INITIAL FILL & BALANCING FOR
OPTIMUM POOL & SPA WATER CHEMISTRY CONDITIONS
In accordance with the National Plasterers Council, Inc. (“NPC”) standards, it is recommended that the following pool and spa water chemistry conditions be maintained on an ongoing basis for the longevity of the interior pool and spa finish. These values are important to prevent corrosion, deterioration, discoloration, scaling or other problems. For more information refer to your local agency having jurisdiction or NPC.
Follow recommended fill and balancing procedures to ensure a successful start-up. Fill pool completely and without interruption with clean, potable water. The use of a filter during fill is strongly recommended. The initial fill water is the most important water that the pool will receive and must be tested, recorded and adjusted according to the following parameters by an experienced pool professional. For the first thirty days (30) the pH and alkalinity must be monitored and adjusted (if applicable) every three (3) to five (5) days. All other chemicals monitored and adjusted (if applicable) every seven (7) to ten (10) days. The pool water must be tested regularly and documented monthly by a reputable company using a computerized system. Monitoring the pool water regularly will not only affect the new finish but will keep it looking new. Improper water chemistry will void the limited residential / commercial warranty. It is recommended that a quality sequestering agent be used in the initial start-up in accordance with the manufacturer’s instructions and then a recommended maintenance dosage per the sequestering agent’s manufacturer instructions.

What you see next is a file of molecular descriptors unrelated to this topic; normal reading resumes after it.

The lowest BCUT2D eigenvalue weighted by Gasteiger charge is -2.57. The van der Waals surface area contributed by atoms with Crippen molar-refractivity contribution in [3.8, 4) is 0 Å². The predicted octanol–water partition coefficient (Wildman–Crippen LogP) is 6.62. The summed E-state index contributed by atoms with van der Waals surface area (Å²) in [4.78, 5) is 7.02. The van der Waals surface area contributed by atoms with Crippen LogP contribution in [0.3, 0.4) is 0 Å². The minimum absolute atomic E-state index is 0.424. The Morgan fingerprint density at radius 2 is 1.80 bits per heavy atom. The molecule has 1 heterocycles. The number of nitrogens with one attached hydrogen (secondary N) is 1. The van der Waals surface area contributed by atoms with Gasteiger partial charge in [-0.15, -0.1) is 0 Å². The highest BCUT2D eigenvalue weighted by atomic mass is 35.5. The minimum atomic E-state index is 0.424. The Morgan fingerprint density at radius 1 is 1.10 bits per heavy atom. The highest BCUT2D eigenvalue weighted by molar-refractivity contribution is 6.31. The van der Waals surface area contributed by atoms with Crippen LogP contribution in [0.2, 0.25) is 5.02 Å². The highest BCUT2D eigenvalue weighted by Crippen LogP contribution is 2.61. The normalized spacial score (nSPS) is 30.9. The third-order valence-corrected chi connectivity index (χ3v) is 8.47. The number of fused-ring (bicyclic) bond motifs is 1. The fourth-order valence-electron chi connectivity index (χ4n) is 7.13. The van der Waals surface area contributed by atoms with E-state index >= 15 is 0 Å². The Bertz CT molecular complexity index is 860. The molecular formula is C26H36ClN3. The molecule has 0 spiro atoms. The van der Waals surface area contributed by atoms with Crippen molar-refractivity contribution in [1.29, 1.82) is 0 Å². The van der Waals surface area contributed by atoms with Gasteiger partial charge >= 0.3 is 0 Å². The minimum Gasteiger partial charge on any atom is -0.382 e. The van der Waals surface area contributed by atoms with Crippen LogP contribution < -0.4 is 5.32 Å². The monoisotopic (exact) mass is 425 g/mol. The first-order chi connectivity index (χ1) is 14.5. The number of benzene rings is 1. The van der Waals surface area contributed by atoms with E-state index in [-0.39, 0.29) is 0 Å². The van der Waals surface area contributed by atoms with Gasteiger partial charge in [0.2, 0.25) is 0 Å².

Add sequestering agent upon initial fill per manufacturer’s instructions. Adjust pH to 7.2 – 7.6 and total alkalinity to 80 -120 PPM. Maintain calcium hardness at a minimum of 125 PPM for the first three days, then adjust to 200-400 PPM thereafter. Dissolve chemicals completely in water and disperse throughout pool.
Record pH, total alkalinity, calcium hardness, and temperature levels. Adjust pH to 7.4 – 7.6 and total alkalinity to 80-120 PPM. Dissolve all chemicals completely in water before adding to the pool, and allow sufficient time for each chemical to be fully dispersed before adding other chemicals. DO NOT ADD CHLORINE. Brush the entire surface twice daily for the first three (3) days.
Repeat steps from Second Day. Adjust chemistry to the following levels:
- Free Chlorine: 1.0 – 3.0 PPM
- pH: 7.4 -7.6
- Total Alkalinity: 80 -120 PPM
- Calcium Hardness: 200 – 400 PPM
- Stabilizer: 30 – 60 PPM
Adjust circulating pump timer to normal operating hours. Brush the pool walls and floor daily for the first two (2) weeks. Do not vacuum pool with wheeled vacuum for 14 days. Putting a wheel cleaner in the pool prematurely can cause wheel marks/ tracks to show up on the pool finish. Do not install an automatic pool cleaner for 28 days. No salt should be added for 28 days. Please make sure the water pH and alkalinity is balanced prior to the use of salt chlorine generators.
DAILY WATER CHEMISTRY AFTER 28 DAYS
Maintain the water chemistry using the Langelier Saturation Index (LSI) maintained between 0.0 and +0.3.
Description Pool & Spa Water Levels
- Free Chlorine – Above 4.0ppm may cause corrosion: 1 to 3PPM
- Total Chlorine: 1 to 3PPM
- pH: 7.4 to 7.6
- Alkalinity: 80 to 120 PPM
- Calcium Hardness: 200 to 400 PPM
- Cyanuric Acid: 50 to 80 PPM
- TDS: 300 to 1800 PPM (Non-Salt Pools)
- Salt Level: 2500 to 3500 PPM (Salt Chlorination ONLY)